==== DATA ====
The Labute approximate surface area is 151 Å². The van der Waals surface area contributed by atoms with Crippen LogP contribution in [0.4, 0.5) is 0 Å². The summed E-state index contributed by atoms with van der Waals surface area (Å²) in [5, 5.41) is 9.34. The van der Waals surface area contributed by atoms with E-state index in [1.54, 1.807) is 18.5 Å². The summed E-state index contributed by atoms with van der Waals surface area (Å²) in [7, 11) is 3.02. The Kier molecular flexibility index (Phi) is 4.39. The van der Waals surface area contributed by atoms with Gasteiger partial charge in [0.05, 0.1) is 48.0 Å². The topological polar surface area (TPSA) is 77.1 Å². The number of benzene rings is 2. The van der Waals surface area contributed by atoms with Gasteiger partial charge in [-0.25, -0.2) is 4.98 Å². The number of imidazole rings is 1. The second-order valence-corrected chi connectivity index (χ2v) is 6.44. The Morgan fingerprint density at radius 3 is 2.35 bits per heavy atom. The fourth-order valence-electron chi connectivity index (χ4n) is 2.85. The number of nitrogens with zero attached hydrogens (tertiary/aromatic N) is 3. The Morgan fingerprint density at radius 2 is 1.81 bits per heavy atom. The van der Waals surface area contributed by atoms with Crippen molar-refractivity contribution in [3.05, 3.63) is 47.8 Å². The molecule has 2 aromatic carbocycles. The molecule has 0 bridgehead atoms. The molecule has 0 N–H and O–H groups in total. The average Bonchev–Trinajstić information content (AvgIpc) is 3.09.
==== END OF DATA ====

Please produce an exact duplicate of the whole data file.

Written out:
The Labute approximate surface area is 151 Å². The van der Waals surface area contributed by atoms with Crippen LogP contribution in [0.4, 0.5) is 0 Å². The summed E-state index contributed by atoms with van der Waals surface area (Å²) in [5, 5.41) is 9.34. The van der Waals surface area contributed by atoms with E-state index in [1.54, 1.807) is 18.5 Å². The summed E-state index contributed by atoms with van der Waals surface area (Å²) in [7, 11) is 3.02. The Kier molecular flexibility index (Phi) is 4.39. The van der Waals surface area contributed by atoms with Gasteiger partial charge in [0.05, 0.1) is 48.0 Å². The topological polar surface area (TPSA) is 77.1 Å². The number of benzene rings is 2. The van der Waals surface area contributed by atoms with Gasteiger partial charge in [-0.25, -0.2) is 4.98 Å². The number of imidazole rings is 1. The second-order valence-corrected chi connectivity index (χ2v) is 6.44. The Morgan fingerprint density at radius 3 is 2.35 bits per heavy atom. The fourth-order valence-electron chi connectivity index (χ4n) is 2.85. The number of nitrogens with zero attached hydrogens (tertiary/aromatic N) is 3. The Morgan fingerprint density at radius 2 is 1.81 bits per heavy atom. The van der Waals surface area contributed by atoms with Crippen molar-refractivity contribution in [3.05, 3.63) is 47.8 Å². The molecule has 2 aromatic carbocycles. The molecule has 0 bridgehead atoms. The molecule has 0 N–H and O–H groups in total. The average Bonchev–Trinajstić information content (AvgIpc) is 3.09.